9. 9. HSA MEMORY MODEL  Defines visibility ordering between all threads in the HSA System  Designed to be compatible with C++11, Java, OpenCL and .NET Memory Models  Relaxed consistency memory model for parallel compute performance  Visibility controlled by:  Load.Acquire  Store.Release  Barriers © Copyright 2012 HSA Foundation. All Rights Reserved. 9
    10. 10. HSA QUEUING MODEL  User mode queuing for low latency dispatch  Application dispatches directly  No OS or driver in the dispatch path  Architected Queuing Layer  Single compute dispatch path for all hardware  No driver translation, direct to hardware  Allows for dispatch to queue from any agent  CPU or GPU  GPU self enqueue enables lots of solutions  Recursion  Tree traversal  Wavefront reforming © Copyright 2012 HSA Foundation. All Rights Reserved. 10
    11. 11. HSA SOFTWARE
    12. 12. Hardware - APUs, CPUs, GPUs Driver Stack Domain Libraries OpenCL™, DX Runtimes, User Mode Drivers Graphics Kernel Mode Driver Apps Apps Apps Apps Apps Apps HSA Software Stack Task Queuing Libraries HSA Domain Libraries, OpenCL ™ 2.x Runtime HSA Kernel Mode Driver HSA Runtime HSA JIT Apps Apps Apps Apps Apps Apps User mode component Kernel mode component Components contributed by third parties TITLE © Copyright 2012 HSA Foundation. All Rights Reserved. 12
    13. 13. OPENCL™ AND HSA  HSA is an optimized platform architecture for OpenCL™  Not an alternative to OpenCL™  OpenCL™ on HSA will benefit from  Avoidance of wasteful copies  Low latency dispatch  Improved memory model  Pointers shared between CPU and GPU  OpenCL™ 2.0 shows considerable alignment with HSA  Many HSA member companies are also active with Khronos in the OpenCL™ working group © Copyright 2012 HSA Foundation. All Rights Reserved. 13
    14. 14. BOLT — PARALLEL PRIMITIVES LIBRARY FOR HSA  Easily leverage the inherent power efficiency of GPU computing  Common routines such as scan, sort, reduce, transform  More advanced routines like heterogeneous pipelines  Bolt library works with OpenCL and C++ AMP  Enjoy the unique advantages of the HSA platform  Move the computation not the data  Finally a single source code base for the CPU and GPU!  Developers can focus on core algorithms  Bolt version 1.0 for OpenCL and C++ AMP is available now at https://github.com/HSA-Libraries/Bolt © Copyright 2012 HSA Foundation. All Rights Reserved. 14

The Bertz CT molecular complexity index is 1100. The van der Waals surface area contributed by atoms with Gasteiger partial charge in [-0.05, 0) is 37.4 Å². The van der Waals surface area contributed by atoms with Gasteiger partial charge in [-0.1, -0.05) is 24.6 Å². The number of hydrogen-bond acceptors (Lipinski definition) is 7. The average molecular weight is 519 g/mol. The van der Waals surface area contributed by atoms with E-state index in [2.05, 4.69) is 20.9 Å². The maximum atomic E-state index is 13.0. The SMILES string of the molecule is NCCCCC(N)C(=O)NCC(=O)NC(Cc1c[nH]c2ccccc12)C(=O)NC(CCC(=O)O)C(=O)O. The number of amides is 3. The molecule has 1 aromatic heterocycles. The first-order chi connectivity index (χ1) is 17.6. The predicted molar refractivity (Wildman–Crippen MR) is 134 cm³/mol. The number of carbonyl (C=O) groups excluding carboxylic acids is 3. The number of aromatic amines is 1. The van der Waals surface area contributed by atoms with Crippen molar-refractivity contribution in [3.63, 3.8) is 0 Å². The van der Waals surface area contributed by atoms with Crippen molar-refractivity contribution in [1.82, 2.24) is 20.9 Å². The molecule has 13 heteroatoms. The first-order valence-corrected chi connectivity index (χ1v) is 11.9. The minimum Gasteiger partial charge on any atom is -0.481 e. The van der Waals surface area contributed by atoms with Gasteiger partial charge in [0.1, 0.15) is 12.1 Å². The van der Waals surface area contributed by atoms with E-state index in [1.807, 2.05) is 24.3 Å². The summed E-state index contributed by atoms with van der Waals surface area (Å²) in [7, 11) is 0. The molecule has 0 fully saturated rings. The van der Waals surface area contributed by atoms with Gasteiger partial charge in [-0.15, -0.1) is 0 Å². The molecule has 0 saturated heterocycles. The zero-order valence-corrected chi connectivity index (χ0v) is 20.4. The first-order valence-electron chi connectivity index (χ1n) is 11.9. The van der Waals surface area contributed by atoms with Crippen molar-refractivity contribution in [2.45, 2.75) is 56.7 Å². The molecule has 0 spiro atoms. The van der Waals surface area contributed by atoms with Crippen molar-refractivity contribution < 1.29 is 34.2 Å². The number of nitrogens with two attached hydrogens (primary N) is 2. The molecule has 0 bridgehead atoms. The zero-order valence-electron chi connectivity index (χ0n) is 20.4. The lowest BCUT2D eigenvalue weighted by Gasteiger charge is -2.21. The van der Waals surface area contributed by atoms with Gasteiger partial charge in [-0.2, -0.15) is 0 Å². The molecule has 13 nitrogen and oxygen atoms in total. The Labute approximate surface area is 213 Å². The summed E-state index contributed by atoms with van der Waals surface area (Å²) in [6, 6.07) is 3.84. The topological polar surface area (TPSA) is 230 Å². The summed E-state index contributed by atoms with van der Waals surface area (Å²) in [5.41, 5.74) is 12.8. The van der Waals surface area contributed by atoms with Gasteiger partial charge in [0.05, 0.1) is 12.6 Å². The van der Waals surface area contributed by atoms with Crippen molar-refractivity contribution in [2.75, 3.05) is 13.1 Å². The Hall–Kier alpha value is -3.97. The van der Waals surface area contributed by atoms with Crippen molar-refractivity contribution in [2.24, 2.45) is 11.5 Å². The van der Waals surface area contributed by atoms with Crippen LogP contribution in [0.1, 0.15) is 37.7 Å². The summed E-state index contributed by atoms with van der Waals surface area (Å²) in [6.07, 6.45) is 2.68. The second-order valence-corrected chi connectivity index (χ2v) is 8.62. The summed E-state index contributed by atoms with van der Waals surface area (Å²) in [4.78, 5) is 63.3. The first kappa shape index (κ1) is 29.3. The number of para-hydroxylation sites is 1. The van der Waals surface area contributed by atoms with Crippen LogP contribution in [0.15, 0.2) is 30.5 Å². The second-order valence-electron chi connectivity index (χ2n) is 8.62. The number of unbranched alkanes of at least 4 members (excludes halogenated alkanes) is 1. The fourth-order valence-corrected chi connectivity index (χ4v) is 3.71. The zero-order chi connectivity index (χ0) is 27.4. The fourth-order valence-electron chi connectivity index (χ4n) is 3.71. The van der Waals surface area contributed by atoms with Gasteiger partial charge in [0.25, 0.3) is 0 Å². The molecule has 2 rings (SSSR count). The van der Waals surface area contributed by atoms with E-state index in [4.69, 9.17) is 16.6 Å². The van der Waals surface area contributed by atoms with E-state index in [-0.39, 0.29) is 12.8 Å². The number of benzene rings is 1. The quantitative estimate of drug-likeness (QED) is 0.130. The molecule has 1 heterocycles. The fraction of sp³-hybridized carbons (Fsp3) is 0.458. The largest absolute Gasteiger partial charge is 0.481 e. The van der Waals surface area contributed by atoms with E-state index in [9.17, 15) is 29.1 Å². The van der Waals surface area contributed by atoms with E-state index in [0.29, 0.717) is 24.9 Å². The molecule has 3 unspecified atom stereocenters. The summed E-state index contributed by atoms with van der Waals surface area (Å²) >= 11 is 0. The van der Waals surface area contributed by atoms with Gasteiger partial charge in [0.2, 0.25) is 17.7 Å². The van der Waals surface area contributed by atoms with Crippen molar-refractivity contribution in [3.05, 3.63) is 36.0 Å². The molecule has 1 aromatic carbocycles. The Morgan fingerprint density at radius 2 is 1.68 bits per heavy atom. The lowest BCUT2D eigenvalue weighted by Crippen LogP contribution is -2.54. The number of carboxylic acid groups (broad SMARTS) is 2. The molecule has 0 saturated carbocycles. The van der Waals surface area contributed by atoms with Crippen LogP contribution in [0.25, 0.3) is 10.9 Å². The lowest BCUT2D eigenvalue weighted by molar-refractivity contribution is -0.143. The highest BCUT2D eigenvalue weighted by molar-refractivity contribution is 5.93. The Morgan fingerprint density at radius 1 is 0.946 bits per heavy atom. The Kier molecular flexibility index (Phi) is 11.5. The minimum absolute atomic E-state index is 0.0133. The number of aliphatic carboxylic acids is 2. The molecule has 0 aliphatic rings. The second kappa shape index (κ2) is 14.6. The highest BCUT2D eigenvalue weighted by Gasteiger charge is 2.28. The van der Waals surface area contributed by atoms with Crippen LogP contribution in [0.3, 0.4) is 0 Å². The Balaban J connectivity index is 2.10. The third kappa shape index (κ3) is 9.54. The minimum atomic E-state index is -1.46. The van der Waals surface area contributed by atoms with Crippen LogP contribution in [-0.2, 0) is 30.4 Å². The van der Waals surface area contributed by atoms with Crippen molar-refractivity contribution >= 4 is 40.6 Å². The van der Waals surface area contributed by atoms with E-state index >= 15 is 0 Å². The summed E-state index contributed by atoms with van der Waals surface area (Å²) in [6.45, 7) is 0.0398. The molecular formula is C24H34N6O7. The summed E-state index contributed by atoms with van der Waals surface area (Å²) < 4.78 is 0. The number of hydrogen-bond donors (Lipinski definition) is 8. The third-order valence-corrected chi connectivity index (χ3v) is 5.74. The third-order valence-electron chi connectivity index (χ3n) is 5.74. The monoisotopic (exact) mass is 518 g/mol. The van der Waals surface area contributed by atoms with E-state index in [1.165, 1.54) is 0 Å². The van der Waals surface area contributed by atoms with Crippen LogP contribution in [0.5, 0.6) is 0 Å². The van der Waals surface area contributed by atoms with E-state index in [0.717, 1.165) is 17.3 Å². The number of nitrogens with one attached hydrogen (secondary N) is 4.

15. 15. HSA OPEN SOURCE SOFTWARE  HSA will feature an open source linux execution and compilation stack  Allows a single shared implementation for many components  Enables university research and collaboration in all areas  Because it‘s the right thing to do © Copyright 2012 HSA Foundation. All Rights Reserved. 15 Component Name IHV or Common Rationale HSA Bolt Library Common Enable understanding and debug HSAIL Code Generator Common Enable research LLVM Contributions Common Industry and academic collaboration HSAIL Assembler Common Enable understanding and debug HSA Runtime Common Standardize on a single runtime HSA Finalizer IHV Enable research and debug HSA Kernel Driver IHV For inclusion in linux distros
    16. 16. ACCELERATING JAVA GOING BEYOND NATIVE LANGUAGES
    17. 17. JAVA ENABLEMENT BY APARAPI © Copyright 2012 HSA Foundation. All Rights Reserved. 17 Developer creates Java™ source Source compiled to class files (bytecode) using standard compiler Aparapi = Runtime capable of converting Java™ bytecode to OpenCL™ For execution on any OpenCL™ 1.1+ capable device OR execute via a thread pool if OpenCL™ is not available